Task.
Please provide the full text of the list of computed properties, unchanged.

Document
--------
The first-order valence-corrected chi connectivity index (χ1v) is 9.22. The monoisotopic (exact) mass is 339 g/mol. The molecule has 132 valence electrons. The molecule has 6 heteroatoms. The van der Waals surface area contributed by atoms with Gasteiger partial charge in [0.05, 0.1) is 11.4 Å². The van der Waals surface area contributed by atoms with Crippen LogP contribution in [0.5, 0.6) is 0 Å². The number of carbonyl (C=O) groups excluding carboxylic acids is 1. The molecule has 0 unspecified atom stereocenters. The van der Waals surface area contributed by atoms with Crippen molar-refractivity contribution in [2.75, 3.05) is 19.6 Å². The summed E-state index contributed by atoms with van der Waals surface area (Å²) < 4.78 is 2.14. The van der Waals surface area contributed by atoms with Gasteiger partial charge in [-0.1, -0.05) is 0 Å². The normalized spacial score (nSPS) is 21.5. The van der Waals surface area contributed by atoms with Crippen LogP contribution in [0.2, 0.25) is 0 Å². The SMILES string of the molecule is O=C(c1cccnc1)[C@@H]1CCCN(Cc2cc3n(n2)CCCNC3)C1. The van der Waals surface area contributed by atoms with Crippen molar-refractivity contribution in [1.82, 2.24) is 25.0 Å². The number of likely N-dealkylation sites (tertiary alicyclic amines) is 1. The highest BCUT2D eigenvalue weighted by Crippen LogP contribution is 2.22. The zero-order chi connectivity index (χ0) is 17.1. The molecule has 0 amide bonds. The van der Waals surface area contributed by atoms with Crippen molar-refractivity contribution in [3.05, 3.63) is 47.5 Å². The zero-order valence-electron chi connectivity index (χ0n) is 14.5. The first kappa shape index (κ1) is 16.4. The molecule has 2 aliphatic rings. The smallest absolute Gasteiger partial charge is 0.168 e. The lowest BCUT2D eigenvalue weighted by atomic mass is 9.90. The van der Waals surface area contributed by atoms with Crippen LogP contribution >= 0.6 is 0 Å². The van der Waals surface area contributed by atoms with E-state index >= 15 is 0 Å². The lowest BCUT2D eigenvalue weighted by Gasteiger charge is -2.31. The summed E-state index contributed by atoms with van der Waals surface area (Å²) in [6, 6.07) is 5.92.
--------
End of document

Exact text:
The first-order valence-corrected chi connectivity index (χ1v) is 9.22. The monoisotopic (exact) mass is 339 g/mol. The molecule has 132 valence electrons. The molecule has 6 heteroatoms. The van der Waals surface area contributed by atoms with Gasteiger partial charge in [0.05, 0.1) is 11.4 Å². The van der Waals surface area contributed by atoms with Crippen LogP contribution in [0.5, 0.6) is 0 Å². The number of carbonyl (C=O) groups excluding carboxylic acids is 1. The molecule has 0 unspecified atom stereocenters. The van der Waals surface area contributed by atoms with Crippen molar-refractivity contribution in [2.75, 3.05) is 19.6 Å². The summed E-state index contributed by atoms with van der Waals surface area (Å²) < 4.78 is 2.14. The van der Waals surface area contributed by atoms with Gasteiger partial charge in [-0.1, -0.05) is 0 Å². The normalized spacial score (nSPS) is 21.5. The van der Waals surface area contributed by atoms with Crippen LogP contribution in [0.2, 0.25) is 0 Å². The SMILES string of the molecule is O=C(c1cccnc1)[C@@H]1CCCN(Cc2cc3n(n2)CCCNC3)C1. The van der Waals surface area contributed by atoms with Crippen molar-refractivity contribution in [1.82, 2.24) is 25.0 Å². The number of likely N-dealkylation sites (tertiary alicyclic amines) is 1. The highest BCUT2D eigenvalue weighted by Crippen LogP contribution is 2.22. The zero-order chi connectivity index (χ0) is 17.1. The molecule has 0 amide bonds. The van der Waals surface area contributed by atoms with Crippen molar-refractivity contribution in [3.05, 3.63) is 47.5 Å². The zero-order valence-electron chi connectivity index (χ0n) is 14.5. The first kappa shape index (κ1) is 16.4. The molecule has 2 aliphatic rings. The smallest absolute Gasteiger partial charge is 0.168 e. The lowest BCUT2D eigenvalue weighted by atomic mass is 9.90. The van der Waals surface area contributed by atoms with Crippen LogP contribution >= 0.6 is 0 Å². The van der Waals surface area contributed by atoms with E-state index >= 15 is 0 Å². The lowest BCUT2D eigenvalue weighted by Gasteiger charge is -2.31. The summed E-state index contributed by atoms with van der Waals surface area (Å²) in [6, 6.07) is 5.92.